The next few days were spent on visiting the kids' schools, getting them enrolled, arranging for transportation, hiring more people to help us out, hooking up the internet, squaring out our cellphones, securing employment contracts, finding out where grocery stores are and the best places to eat are, and finding a job for myself. We learned how to bleach our fruits and vegetables and how to take care of our tortoises. Tonight, we attended a Catholic mass in English! Thanks to Liz and the many people in the embassy who are so willing to help us out get settled in.
The past 2 weekends, we got to visit some sites and met the very famous lemurs. We visited downtown, and used the amenities for families at the embassy. Tim is also starting the kids on archery.
After 10 years of moving around , I think we have learned some lessons and have discovered that the most effective way to feel "settled" is to just do all the hard work in the first few weeks. Now that the kids are bigger and I have to help Tim save up for the kids' college fund, I am glad I was able to secure 2 part time jobs (one in the embassy, and one subbing at an international school) and 1 volunteer teaching job at a Malagasy school teaching English and Science twice a week. (Wait, what? Science?!?) I'd have to wait for some clearances for my job at the embassy, so for now, I still have time to settle in.
I was very excited to see that a lot of grocery items are available here. Between the Indian, European and Chinese businesses here, supplies could get in the capital. That being said, I have to adjust a lot to the quality of products as well as the fresh produce. The vegetables and fruits are wonderful, but the meats, except for the chicken and fish, have a different taste than what I am used to. Perhaps one of our saving graces, is meeting Jenny - the expat cook who spends a few hours in different homes making multiple dishes. She is Malagasy, but spent more than 10 years with the Italian embassy in San Francisco and Italy. After 2 weeks of cooking and eating food that don't taste the way I want it, Jenny made us dishes that made were so good and familiar that I just had to give her a hug. She's making me feel a little inferior though, as when I actually cook for my family - they look at me like I've never cooked my entire life. Kevin and Nina turn to me and say "Jenny didn't make this, you made this". It would definitely take time for me to get my cooking groove back, and maybe I should just learn from Jenny. The other day, they ate an entire plate of broccoli (seasoned with lemon zest and garlic powder) and an entire pan of salmon (seasoned with the local spice blend and lemon), and said, "this is the best food I've ever had". "Seriously? I make those dishes the same way, it just doesn't have Jenny's magic!" I'll get over this somehow. Oh, and our dear Sylvia can make bagels from scratch!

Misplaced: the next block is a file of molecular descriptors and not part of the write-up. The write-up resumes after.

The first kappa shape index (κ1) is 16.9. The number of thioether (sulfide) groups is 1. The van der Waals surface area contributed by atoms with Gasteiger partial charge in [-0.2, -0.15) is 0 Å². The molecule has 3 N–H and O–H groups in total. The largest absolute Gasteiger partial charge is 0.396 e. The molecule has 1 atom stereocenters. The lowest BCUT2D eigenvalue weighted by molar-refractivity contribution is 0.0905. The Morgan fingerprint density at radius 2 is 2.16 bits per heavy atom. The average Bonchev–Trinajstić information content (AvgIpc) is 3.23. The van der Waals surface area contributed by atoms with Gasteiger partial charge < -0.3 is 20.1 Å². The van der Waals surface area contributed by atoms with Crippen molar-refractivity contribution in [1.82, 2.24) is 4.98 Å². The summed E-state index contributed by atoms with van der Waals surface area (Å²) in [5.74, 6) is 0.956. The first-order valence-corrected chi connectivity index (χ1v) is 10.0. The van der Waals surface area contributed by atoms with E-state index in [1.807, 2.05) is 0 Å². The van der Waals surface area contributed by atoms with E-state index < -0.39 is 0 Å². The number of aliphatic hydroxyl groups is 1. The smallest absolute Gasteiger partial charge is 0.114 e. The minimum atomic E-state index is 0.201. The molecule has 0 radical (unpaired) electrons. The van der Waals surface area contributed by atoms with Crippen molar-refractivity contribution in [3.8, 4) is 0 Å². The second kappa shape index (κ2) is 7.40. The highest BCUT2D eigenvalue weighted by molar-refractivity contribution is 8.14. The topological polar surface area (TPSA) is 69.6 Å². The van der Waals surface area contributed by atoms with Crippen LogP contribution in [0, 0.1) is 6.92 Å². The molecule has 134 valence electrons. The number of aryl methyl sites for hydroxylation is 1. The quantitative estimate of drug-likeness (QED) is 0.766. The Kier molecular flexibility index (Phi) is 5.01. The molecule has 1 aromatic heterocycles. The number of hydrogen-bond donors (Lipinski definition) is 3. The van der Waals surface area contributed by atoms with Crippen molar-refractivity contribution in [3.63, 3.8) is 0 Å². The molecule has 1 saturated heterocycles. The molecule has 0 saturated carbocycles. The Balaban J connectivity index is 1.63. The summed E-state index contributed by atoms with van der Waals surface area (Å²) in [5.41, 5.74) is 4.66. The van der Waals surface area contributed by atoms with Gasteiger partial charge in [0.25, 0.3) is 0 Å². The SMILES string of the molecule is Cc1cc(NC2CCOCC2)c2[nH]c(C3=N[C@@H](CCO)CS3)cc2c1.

All in all, we feel that this would be a great tour. The community seems to be a very social, outgoing, busy, very accommodating and welcoming one. It has been a while since we have been in a country where the embassy community is really strong and closely knit - it will take a lot getting used to, as I think as I grow older, I tend to shy away from the crowd and want my own personal space.
The process of moving seems to be something we have learned to master through the years as a couple. Tim and I didn't really have to discuss anymore who would be in charge of which - and it seems to have all fallen into place. It is amazing how we just know what to do each time we move, while at the same time not have a clue how to do things in a new place. We keep on learning, growing and making mistakes together, and as our kids witness it, they learn how to go along with the flow as well.
When are you visiting?